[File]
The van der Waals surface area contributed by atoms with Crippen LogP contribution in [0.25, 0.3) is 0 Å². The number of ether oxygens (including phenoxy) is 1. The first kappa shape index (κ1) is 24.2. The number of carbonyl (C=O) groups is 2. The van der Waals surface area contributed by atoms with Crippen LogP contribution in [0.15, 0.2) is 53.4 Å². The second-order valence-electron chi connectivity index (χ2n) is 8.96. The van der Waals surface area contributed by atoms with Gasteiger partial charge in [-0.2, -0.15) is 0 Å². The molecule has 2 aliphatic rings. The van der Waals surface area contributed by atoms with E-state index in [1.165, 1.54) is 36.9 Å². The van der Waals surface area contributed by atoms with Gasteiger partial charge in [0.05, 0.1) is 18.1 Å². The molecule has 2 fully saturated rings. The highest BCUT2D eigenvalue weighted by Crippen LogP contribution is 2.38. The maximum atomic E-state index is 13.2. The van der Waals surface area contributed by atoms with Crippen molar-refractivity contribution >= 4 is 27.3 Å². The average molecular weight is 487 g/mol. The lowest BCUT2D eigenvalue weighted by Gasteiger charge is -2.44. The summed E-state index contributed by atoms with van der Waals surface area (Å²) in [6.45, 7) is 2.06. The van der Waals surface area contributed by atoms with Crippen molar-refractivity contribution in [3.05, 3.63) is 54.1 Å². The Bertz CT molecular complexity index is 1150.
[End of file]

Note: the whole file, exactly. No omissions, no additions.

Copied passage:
The van der Waals surface area contributed by atoms with Crippen LogP contribution in [0.25, 0.3) is 0 Å². The number of ether oxygens (including phenoxy) is 1. The first kappa shape index (κ1) is 24.2. The number of carbonyl (C=O) groups is 2. The van der Waals surface area contributed by atoms with Crippen LogP contribution in [0.15, 0.2) is 53.4 Å². The second-order valence-electron chi connectivity index (χ2n) is 8.96. The van der Waals surface area contributed by atoms with Gasteiger partial charge in [-0.2, -0.15) is 0 Å². The molecule has 2 aliphatic rings. The van der Waals surface area contributed by atoms with E-state index in [1.165, 1.54) is 36.9 Å². The van der Waals surface area contributed by atoms with Gasteiger partial charge in [0.05, 0.1) is 18.1 Å². The molecule has 2 fully saturated rings. The highest BCUT2D eigenvalue weighted by Crippen LogP contribution is 2.38. The maximum atomic E-state index is 13.2. The van der Waals surface area contributed by atoms with Crippen molar-refractivity contribution >= 4 is 27.3 Å². The average molecular weight is 487 g/mol. The lowest BCUT2D eigenvalue weighted by Gasteiger charge is -2.44. The summed E-state index contributed by atoms with van der Waals surface area (Å²) in [6.45, 7) is 2.06. The van der Waals surface area contributed by atoms with Crippen molar-refractivity contribution in [3.05, 3.63) is 54.1 Å². The Bertz CT molecular complexity index is 1150.